Column: Weary and wary

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Are you familiar with the Baader-Meinhof Phenomenon?

Also known as the frequency illusion, Baader-Meinhof is a cognitive bias in which a piece of information that’s recently come to your attention (i.e. a word, a phrase, a fact) suddenly seems to appear “with improbable frequency.”

If I may coin a phrase, a particular grammar error has been Baader-Meinhoffing me all week – the mix-up of “weary” and “wary.”

Although I suppose they sound a bit alike, their meanings really aren’t close to one another. Hopefully we’ll be able to quickly clear up any confusion over them.

To be “weary” is to be “lacking strength, energy or freshness.” It can also mean to be bored or annoyed, or to have your tolerance or patience exhausted. At the end of a marathon you’re likely to be weary, and you can grow weary of a four-hour lecture as well. You might grow weary of disciplining a troublesome employee and finally just fire them.

To be “wary” is to be cautious or suspicious of someone or something. If you go camping in the woods, you should be wary of ticks. If an investment offer seems too good to be true, be wary: It probably is.

There’s not much more to say on this one. While I see how an overzealous spell check program might lead to a mix-up, “weary” and “wary” simply don’t mean the same thing and should not be confused for one another. Feel free to use “Baader-Meinhoffing” whenever you like, though.


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Column: Weary and wary

0

Are you familiar with the Baader-Meinhof Phenomenon?

Also known as the frequency illusion, Baader-Meinhof is a cognitive bias in which a piece of information that’s recently come to your attention (i.e. a word, a phrase, a fact) suddenly seems to appear “with improbable frequency.”

If I may coin a phrase, a particular grammar error has been Baader-Meinhoffing me all week – the mix-up of “weary” and “wary.”

Although I suppose they sound a bit alike, their meanings really aren’t close to one another. Hopefully we’ll be able to quickly clear up any confusion over them.

To be “weary” is to be “lacking strength, energy or freshness.” It can also mean to be bored or annoyed, or to have your tolerance or patience exhausted. At the end of a marathon you’re likely to be weary, and you can grow weary of a four-hour lecture as well. You might grow weary of disciplining a troublesome employee and finally just fire them.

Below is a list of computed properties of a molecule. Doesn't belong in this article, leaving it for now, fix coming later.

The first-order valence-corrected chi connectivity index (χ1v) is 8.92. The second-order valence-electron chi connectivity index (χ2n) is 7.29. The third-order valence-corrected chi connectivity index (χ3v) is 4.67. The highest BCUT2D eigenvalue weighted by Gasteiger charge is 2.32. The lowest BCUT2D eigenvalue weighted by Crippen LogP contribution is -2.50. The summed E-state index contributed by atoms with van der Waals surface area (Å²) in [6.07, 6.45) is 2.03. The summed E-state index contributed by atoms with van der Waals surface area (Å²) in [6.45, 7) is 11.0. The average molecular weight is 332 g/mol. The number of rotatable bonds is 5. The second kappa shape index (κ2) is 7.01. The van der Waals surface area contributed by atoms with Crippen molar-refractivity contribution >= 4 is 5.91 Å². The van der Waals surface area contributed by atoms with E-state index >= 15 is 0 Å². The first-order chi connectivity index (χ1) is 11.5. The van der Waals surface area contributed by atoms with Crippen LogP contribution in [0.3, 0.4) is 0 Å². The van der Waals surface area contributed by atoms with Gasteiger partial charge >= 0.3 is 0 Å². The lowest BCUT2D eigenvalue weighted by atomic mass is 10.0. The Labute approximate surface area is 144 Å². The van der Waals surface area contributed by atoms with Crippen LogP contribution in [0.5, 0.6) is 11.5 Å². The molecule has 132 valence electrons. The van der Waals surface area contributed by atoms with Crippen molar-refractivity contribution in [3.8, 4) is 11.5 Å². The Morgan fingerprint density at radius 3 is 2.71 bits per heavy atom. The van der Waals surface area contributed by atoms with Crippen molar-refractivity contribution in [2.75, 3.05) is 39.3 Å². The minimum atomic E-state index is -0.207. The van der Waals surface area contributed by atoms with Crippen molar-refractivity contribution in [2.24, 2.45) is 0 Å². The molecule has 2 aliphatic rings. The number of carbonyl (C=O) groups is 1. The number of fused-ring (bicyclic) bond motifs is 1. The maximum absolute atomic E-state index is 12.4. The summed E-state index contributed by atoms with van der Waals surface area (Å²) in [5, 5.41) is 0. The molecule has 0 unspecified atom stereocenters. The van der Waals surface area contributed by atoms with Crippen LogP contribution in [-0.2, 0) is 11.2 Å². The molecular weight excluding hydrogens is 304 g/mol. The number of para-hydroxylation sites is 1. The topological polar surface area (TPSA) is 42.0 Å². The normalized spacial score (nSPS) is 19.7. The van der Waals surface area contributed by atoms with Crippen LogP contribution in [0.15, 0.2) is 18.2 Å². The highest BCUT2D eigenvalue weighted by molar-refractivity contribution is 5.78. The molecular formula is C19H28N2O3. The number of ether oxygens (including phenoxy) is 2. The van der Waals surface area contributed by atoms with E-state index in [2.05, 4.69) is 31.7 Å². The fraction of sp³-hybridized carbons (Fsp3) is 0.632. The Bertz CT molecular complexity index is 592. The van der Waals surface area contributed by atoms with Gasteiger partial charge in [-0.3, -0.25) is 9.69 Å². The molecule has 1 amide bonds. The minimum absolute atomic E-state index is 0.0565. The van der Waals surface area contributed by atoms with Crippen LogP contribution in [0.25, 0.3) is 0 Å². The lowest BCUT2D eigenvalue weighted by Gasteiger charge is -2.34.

To be “wary” is to be cautious or suspicious of someone or something. If you go camping in the woods, you should be wary of ticks. If an investment offer seems too good to be true, be wary: It probably is.

There’s not much more to say on this one. While I see how an overzealous spell check program might lead to a mix-up, “weary” and “wary” simply don’t mean the same thing and should not be confused for one another. Feel free to use “Baader-Meinhoffing” whenever you like, though.


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Stay CURRENT with our daily newsletter (M-F) and breaking news alerts delivered to your inbox for free!

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By submitting this form, you are consenting to receive marketing emails from: Current Publishing, 30 S. Range Line Road, Carmel, IN, 46032, https://www.youarecurrent.com. You can revoke your consent to receive emails at any time by using the SafeUnsubscribe® link, found at the bottom of every email. Emails are serviced by Constant Contact
Share.

Column: Weary and wary

0

Are you familiar with the Baader-Meinhof Phenomenon?

Also known as the frequency illusion, Baader-Meinhof is a cognitive bias in which a piece of information that’s recently come to your attention (i.e. a word, a phrase, a fact) suddenly seems to appear “with improbable frequency.”

If I may coin a phrase, a particular grammar error has been Baader-Meinhoffing me all week – the mix-up of “weary” and “wary.”

Although I suppose they sound a bit alike, their meanings really aren’t close to one another. Hopefully we’ll be able to quickly clear up any confusion over them.

To be “weary” is to be “lacking strength, energy or freshness.” It can also mean to be bored or annoyed, or to have your tolerance or patience exhausted. At the end of a marathon you’re likely to be weary, and you can grow weary of a four-hour lecture as well. You might grow weary of disciplining a troublesome employee and finally just fire them.

To be “wary” is to be cautious or suspicious of someone or something. If you go camping in the woods, you should be wary of ticks. If an investment offer seems too good to be true, be wary: It probably is.

There’s not much more to say on this one. While I see how an overzealous spell check program might lead to a mix-up, “weary” and “wary” simply don’t mean the same thing and should not be confused for one another. Feel free to use “Baader-Meinhoffing” whenever you like, though.


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Stay CURRENT with our daily newsletter (M-F) and breaking news alerts delivered to your inbox for free!

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By submitting this form, you are consenting to receive marketing emails from: Current Publishing, 30 S. Range Line Road, Carmel, IN, 46032, https://www.youarecurrent.com. You can revoke your consent to receive emails at any time by using the SafeUnsubscribe® link, found at the bottom of every email. Emails are serviced by Constant Contact
Share.